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Volume 17, Number 17a
April 25, 2011
 
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AVflash! NTSB Reports Sliver of Separationback to top 
 
Sponsor Announcement
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737 CREW GOT CLOSE TO CIRRUS: NTSB
The NTSB says a Southwest Airlines Boeing 737 came within 100 feet and a tenth of a mile from a NORDO Cirrus SR22 over central Florida March 27 when the crew was asked by air traffic controllers to check on the condition of the Cirrus's occupants. Initial reports said the planes came within 1.2 miles of one another in the incident, which is one of a number of controller-related issues dominating the FAA's public agenda these days. In a preliminary report issued Friday, the NTSB says a fair amount of effort went into the reconnaissance mission. More...

 
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News from the Manufacturersback to top 
 

APPEALS COURT OVERTURNS CIRRUS RULING
The Minnesota Court of Appeals has overturned a 2009 ruling that ordered Cirrus to pay $14.5 million to the families of two SR22 crash victims based on the assertion that Cirrus failed to properly train them. The new ruling found that there was "no support in the law" for the notion that it was Cirrus' obligation to train the Cirrus pilot, Gary Prokop, to pilot the aircraft "proficiently" prior to the 2003 crash. Further, it found that proficiency training provided by the company "undoubtedly promoted the safe use of the SR22" and materials provided to purchasers of Cirrus aircraft provided instruction relevant to the circumstances of this case. However, in the court's published opinions, one judge offered clear dissent. More...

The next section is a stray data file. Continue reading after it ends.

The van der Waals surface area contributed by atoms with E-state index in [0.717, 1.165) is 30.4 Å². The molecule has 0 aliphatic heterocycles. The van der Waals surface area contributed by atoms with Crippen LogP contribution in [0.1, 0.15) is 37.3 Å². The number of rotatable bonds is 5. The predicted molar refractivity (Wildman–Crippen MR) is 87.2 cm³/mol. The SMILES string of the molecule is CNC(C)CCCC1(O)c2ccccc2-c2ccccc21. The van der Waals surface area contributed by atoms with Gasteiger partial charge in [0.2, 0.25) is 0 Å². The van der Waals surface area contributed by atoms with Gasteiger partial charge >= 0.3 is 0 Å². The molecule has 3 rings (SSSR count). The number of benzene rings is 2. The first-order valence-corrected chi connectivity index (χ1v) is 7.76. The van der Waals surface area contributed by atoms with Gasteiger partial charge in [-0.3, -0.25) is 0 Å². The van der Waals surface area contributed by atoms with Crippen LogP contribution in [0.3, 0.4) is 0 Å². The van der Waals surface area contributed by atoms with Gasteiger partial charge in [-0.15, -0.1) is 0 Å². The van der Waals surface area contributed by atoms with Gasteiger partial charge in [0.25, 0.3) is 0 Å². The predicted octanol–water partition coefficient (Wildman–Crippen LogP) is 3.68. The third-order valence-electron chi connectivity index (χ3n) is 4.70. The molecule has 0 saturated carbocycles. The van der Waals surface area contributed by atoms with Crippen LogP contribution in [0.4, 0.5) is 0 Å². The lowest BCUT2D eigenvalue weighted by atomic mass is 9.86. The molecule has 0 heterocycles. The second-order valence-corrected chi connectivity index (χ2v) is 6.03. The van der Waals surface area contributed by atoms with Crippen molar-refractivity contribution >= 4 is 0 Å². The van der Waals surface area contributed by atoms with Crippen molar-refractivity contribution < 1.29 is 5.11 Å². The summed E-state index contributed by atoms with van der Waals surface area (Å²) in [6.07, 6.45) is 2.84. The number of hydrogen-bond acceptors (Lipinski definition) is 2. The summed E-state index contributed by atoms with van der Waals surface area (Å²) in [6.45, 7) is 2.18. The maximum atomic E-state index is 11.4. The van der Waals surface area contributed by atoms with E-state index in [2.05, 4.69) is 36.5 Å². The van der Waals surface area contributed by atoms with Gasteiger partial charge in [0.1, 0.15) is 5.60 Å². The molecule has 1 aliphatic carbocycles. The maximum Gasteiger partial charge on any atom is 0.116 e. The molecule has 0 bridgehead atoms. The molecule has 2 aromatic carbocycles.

LIBERTY CONSOLIDATES ITS FACILITIES
Casual observers at the headquarters of Liberty Aerospace in Melbourne, Fla., Friday may have sparked rumors that the operation is closing down, but Liberty President Keith Markley told AVweb that the company is just consolidating facilities. AVweb spoke with Markley by phone Friday. Markley said Liberty has given up leases (which were expiring) on two buildings to consolidate and lower costs. That means moving from five buildings to three. "It's a big project," he said, adding, "We're open for business, though things may look like they're in disarray for two to three weeks." Markley said he's heard rumors before, and while sales have slowed, industry-wide, year-over-year sales figures are improving. As for Liberty, "We'll continue to operate and do whatever it takes to control and maintain costs," he said. He also noted a bright spot. More...

 
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Aviation Safety Reportsback to top 
 

INDIAN PROBE NETS 19 FAKE PILOTS
So far 19 airline pilots, including six captains, have been fired as a result of a government investigation into India's corruption-plagued aviation oversight system and the probe is only half complete. The Indian government is trying to restore confidence in its burgeoning air transport sector with the probe, which has uncovered widespread bribery, cheating and falsification in pilot testing and records. 'You really are messing with people's lives if you are messing with a pilot's licence," Neil Mills, CEO of SpiceJet, told the Sidney Morning Herald. As we reported last month, pilots have been discovered in airline cockpits without the required ratings, but the investigation is revealing the problem is not isolated and may actually be systemic. More...